City College of New York (Paul)



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    A Brief History

    By PaulAM
    Jan 19, '09 2:45 AM EST

    I had intended to blog on a regular basis, at least once a week, during the fall 08 semester. But I was unable to get a moment free from study. Studio was overwhelming. So much so that by the midterm I was in danger of failing quite a number of classes simply because I could not make time for studying the material required. How is it that some people are efficient in their studies? They do good studio work, do well in their other classes, have time for a social life. And they also have time for a bit of extra curricular activity – reading books, journals and bloging. It was not as if all those extra hours spent in studio – the days without sleeping or sleeping on an air mattress on the filthy studio floor for a few hours – was all that justified. My studio work was mediocre. It was all so frustrating. And the previous spring and summer semesters had gone so well. Well, there was no studio in those semesters.

    But now I have some time to blog over the new year break.

    Thirty or so years ago I dropped out of the undergraduate architecture program at Cooper Union. In January of 2008, I went back to school at CCNY to finish my architecture degree. It has been a long and difficult road, with no guarantee of success.

    I graduated from New York’s High School of Music and Art, where I was an art major, in the early nineteen seventies and went to the then very young architecture school at CCNY. From there I transferred to the Cooper Union. In the first term of third year, headed towards failure, I dropped out. I then proceeded to be a bum, first living off my parents, then my brother. Finally, I was forced by my brother to either get a job or face eviction. So I got a job as a draftsman in an architecture firm. And for almost thirty years I have done architectural drafting, with just a little bit of design work.

    Over the years, every now and then I would flirt with the idea of developing into more of a designer. But every flirtation ended with my accepting that I was not going to be more than a draftsman. Then something changed about two years ago and it is not clear what it was.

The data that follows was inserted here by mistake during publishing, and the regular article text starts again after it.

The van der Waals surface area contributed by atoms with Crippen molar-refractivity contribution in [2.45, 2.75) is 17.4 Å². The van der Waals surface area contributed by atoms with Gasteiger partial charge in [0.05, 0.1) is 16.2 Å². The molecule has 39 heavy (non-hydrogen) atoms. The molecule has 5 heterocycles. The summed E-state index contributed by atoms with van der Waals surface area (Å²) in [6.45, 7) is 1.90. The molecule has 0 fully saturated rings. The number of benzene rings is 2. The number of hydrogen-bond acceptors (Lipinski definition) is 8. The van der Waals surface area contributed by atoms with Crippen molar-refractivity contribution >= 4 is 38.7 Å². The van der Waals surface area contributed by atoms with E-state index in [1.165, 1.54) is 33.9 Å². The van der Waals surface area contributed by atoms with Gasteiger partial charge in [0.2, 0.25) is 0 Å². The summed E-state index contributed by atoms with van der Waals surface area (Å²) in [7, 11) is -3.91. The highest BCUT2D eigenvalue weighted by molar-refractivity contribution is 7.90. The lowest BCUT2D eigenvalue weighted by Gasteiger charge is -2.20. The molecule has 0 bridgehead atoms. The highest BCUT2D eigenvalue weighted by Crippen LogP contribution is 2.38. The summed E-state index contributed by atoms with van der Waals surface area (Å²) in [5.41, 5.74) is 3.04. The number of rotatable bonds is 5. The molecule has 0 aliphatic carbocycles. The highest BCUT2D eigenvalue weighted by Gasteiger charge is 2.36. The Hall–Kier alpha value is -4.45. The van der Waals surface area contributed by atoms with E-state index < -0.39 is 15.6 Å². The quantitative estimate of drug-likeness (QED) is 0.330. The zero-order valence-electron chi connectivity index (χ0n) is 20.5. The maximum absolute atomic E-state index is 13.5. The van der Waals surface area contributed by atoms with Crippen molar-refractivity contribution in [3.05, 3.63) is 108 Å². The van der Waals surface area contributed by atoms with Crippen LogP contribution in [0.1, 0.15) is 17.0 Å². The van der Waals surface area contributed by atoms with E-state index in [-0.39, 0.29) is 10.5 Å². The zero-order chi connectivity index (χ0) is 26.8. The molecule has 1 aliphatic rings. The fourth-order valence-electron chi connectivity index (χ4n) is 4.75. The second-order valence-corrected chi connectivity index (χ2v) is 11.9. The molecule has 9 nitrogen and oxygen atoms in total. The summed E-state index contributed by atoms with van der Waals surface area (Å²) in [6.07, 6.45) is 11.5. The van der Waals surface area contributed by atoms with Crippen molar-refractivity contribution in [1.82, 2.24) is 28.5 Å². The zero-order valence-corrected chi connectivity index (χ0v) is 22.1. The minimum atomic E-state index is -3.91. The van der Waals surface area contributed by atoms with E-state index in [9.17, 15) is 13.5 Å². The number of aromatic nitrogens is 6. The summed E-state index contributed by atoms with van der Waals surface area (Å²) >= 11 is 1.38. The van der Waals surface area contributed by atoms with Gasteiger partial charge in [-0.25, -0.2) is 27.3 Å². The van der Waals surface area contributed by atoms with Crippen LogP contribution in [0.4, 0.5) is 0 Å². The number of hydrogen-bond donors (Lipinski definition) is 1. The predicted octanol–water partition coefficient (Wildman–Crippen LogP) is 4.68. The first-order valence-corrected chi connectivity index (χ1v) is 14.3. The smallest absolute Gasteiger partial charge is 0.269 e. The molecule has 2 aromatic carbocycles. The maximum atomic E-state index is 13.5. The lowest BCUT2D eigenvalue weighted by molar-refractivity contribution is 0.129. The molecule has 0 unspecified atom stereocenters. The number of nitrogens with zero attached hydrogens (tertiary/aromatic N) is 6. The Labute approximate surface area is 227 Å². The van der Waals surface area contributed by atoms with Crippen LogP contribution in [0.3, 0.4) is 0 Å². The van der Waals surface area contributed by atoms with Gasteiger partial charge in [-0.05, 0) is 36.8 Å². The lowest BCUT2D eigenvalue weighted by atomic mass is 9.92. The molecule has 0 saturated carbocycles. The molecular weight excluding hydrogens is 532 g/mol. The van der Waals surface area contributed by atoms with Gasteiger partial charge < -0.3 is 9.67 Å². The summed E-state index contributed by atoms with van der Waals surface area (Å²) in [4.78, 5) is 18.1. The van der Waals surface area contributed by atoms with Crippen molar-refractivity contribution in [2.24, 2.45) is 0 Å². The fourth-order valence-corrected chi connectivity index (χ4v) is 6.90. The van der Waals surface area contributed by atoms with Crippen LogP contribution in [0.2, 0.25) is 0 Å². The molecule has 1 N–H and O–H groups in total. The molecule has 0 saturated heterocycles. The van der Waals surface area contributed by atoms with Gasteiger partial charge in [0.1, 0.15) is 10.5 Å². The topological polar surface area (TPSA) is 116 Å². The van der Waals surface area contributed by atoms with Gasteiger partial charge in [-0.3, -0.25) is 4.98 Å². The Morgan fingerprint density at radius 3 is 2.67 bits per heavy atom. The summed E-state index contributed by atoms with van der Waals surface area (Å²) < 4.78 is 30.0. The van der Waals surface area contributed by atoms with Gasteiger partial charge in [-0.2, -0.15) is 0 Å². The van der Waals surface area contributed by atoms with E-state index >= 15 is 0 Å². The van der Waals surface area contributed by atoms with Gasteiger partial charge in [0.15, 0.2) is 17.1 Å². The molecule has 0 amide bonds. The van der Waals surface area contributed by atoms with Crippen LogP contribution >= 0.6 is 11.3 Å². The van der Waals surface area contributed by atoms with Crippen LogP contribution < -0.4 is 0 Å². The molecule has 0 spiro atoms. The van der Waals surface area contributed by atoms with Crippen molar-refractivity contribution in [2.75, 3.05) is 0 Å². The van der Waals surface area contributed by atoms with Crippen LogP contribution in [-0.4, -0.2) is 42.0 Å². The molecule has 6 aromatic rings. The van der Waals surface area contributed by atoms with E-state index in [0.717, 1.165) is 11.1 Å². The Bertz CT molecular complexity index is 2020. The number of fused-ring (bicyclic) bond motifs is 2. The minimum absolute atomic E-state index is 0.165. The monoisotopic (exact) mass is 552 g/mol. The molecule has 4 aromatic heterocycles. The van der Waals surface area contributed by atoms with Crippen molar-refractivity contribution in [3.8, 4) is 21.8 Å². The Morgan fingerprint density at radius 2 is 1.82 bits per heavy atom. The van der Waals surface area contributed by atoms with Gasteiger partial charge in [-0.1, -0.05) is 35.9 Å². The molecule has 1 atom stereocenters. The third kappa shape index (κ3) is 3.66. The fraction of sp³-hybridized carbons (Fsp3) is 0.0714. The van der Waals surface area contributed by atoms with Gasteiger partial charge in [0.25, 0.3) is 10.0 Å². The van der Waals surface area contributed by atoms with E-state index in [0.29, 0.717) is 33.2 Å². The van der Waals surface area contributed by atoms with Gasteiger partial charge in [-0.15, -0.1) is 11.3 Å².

Perhaps in my middle age there was less fear of change. Or perhaps an awareness of mortality, of how time just starts to fly by as you get older, produced enough fear to force me to change. Whatever the reason, I decided in a very intuitive, irrational, impulsive way to go back to school, develop into an architect, and not let anything get in my way. Of course there was the element of redemption, of washing away the failure of the past with success in the future. But I would not have gone back to school if I did not think that doing so might have positive creative consequences.

    The decision to go to City was a partly practical one and partly an emotional one. It was clear that I was going to go to school in New York. I did not want to move away from my family or give up my rent stabilized apartment. And school would have to be inexpensive. This left me two basic choices. CCNY and Cooper. It was of course possible that I would be allowed re-entry to Cooper. But it was unlikely and the rejection would have been so humiliating. On the other hand the school is two blocks from my apartment. At a rational level I should have tried to re-enter. But I was a coward. I did not even pursue Cooper.

    So I visited an academic advisor at City and we agreed that I would take four non-studio courses in the spring 08. At end of the semester, I would submit a portfolio of professional work which would be used to determine what level of design studio I would enter. The advisor warned that I might be required to start all over again as my studio classes from thirty years ago did not count. I expected that it would be second year to which I was assigned. This depressed me a bit.

    So, while working four days a week, I took four non-studio classes, did well, submitted my portfolio, was assigned to third year, took two more non-studio summer classes and did well in those. Hell, I was ecstatic. In fact I got down right cocky. Yeah, this was going to easier than I had thought. Well, I did not really think that. But I was hoping that things would be that way. When fall came, studio hit me like Katrina. In the back of my mind I had feared it might be that way.


    • Dapper Napper

      Looking forward to more, Paul. I'm really fascinated by the non-traditional routes people take in life.

      Jan 19, 09 5:21 pm

      Paul, I wish there was a way to make your blog more public because yours really is an inspiration...Returning to school after so many years, not many are strong enough to brave that ! I wish you the very best of luck and look forward to reading of your ups and downs..and hopefully there will be more of the latter :)

      Mar 4, 09 12:22 am

      Also, judging by the fact that you got into third year, your portfolio must be damn impressive..any chance you could e-mail me a pdf of it ? Or perhaps its up on flickr or something ?

      I'm a 2nd year engineering student and i've had it with all this boring math, switching to architecture and i'm wondering what calibre of drawings/artistic skills are required of an architecture student ? Sorry, I know you must be really busy but if there's anyway you could offer me some advice, i'd be very very grateful.

      Mar 4, 09 12:25 am

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